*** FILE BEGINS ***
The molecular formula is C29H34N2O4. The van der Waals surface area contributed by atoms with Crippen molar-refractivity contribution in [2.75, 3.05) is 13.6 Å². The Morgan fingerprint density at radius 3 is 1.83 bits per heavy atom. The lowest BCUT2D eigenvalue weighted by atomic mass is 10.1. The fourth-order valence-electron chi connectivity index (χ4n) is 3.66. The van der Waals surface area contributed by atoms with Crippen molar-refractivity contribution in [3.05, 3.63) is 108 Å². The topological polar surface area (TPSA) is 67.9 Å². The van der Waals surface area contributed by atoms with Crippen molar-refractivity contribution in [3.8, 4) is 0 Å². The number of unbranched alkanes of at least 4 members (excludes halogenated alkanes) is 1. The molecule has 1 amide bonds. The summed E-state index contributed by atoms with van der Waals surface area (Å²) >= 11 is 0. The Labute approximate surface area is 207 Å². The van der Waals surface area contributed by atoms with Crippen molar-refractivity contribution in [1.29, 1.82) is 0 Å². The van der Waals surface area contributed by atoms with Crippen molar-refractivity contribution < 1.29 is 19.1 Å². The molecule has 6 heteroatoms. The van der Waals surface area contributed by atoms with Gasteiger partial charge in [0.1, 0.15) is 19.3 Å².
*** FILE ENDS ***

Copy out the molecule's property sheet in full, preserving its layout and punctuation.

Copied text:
The molecular formula is C29H34N2O4. The van der Waals surface area contributed by atoms with Crippen molar-refractivity contribution in [2.75, 3.05) is 13.6 Å². The Morgan fingerprint density at radius 3 is 1.83 bits per heavy atom. The lowest BCUT2D eigenvalue weighted by atomic mass is 10.1. The fourth-order valence-electron chi connectivity index (χ4n) is 3.66. The van der Waals surface area contributed by atoms with Crippen molar-refractivity contribution in [3.05, 3.63) is 108 Å². The topological polar surface area (TPSA) is 67.9 Å². The van der Waals surface area contributed by atoms with Crippen molar-refractivity contribution in [3.8, 4) is 0 Å². The number of unbranched alkanes of at least 4 members (excludes halogenated alkanes) is 1. The molecule has 1 amide bonds. The summed E-state index contributed by atoms with van der Waals surface area (Å²) >= 11 is 0. The Labute approximate surface area is 207 Å². The van der Waals surface area contributed by atoms with Crippen molar-refractivity contribution in [1.29, 1.82) is 0 Å². The van der Waals surface area contributed by atoms with Crippen molar-refractivity contribution < 1.29 is 19.1 Å². The molecule has 6 heteroatoms. The van der Waals surface area contributed by atoms with Gasteiger partial charge in [0.1, 0.15) is 19.3 Å².